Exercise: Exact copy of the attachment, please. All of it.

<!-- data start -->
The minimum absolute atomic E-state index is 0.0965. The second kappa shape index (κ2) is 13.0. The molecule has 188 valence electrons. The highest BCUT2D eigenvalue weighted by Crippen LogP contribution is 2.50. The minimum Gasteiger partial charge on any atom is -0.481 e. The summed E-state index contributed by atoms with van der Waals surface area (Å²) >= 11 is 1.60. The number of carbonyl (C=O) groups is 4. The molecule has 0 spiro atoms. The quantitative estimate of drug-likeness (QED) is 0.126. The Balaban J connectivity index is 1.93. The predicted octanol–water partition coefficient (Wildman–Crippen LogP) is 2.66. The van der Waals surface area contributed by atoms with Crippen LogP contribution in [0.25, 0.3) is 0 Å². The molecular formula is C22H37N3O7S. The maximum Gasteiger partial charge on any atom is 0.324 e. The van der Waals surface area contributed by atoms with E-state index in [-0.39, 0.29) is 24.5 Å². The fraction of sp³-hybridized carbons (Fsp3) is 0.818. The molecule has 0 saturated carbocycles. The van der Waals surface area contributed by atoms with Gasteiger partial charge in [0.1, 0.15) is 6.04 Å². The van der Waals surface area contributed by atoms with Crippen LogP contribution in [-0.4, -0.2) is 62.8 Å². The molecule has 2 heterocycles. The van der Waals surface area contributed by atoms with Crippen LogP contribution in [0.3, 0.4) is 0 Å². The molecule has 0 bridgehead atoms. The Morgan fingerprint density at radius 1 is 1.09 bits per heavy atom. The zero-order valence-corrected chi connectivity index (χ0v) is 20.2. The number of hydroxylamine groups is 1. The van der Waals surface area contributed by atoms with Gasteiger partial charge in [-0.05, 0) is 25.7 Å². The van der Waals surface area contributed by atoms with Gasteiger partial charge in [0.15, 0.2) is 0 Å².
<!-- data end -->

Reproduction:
The minimum absolute atomic E-state index is 0.0965. The second kappa shape index (κ2) is 13.0. The molecule has 188 valence electrons. The highest BCUT2D eigenvalue weighted by Crippen LogP contribution is 2.50. The minimum Gasteiger partial charge on any atom is -0.481 e. The summed E-state index contributed by atoms with van der Waals surface area (Å²) >= 11 is 1.60. The number of carbonyl (C=O) groups is 4. The molecule has 0 spiro atoms. The quantitative estimate of drug-likeness (QED) is 0.126. The Balaban J connectivity index is 1.93. The predicted octanol–water partition coefficient (Wildman–Crippen LogP) is 2.66. The van der Waals surface area contributed by atoms with Crippen LogP contribution in [0.25, 0.3) is 0 Å². The molecular formula is C22H37N3O7S. The maximum Gasteiger partial charge on any atom is 0.324 e. The van der Waals surface area contributed by atoms with E-state index in [-0.39, 0.29) is 24.5 Å². The fraction of sp³-hybridized carbons (Fsp3) is 0.818. The molecule has 0 saturated carbocycles. The van der Waals surface area contributed by atoms with Gasteiger partial charge in [0.1, 0.15) is 6.04 Å². The van der Waals surface area contributed by atoms with Crippen LogP contribution in [-0.4, -0.2) is 62.8 Å². The molecule has 2 heterocycles. The van der Waals surface area contributed by atoms with Crippen LogP contribution in [0.3, 0.4) is 0 Å². The molecule has 0 bridgehead atoms. The Morgan fingerprint density at radius 1 is 1.09 bits per heavy atom. The zero-order valence-corrected chi connectivity index (χ0v) is 20.2. The number of hydroxylamine groups is 1. The van der Waals surface area contributed by atoms with Gasteiger partial charge in [-0.05, 0) is 25.7 Å². The van der Waals surface area contributed by atoms with Gasteiger partial charge in [0.15, 0.2) is 0 Å².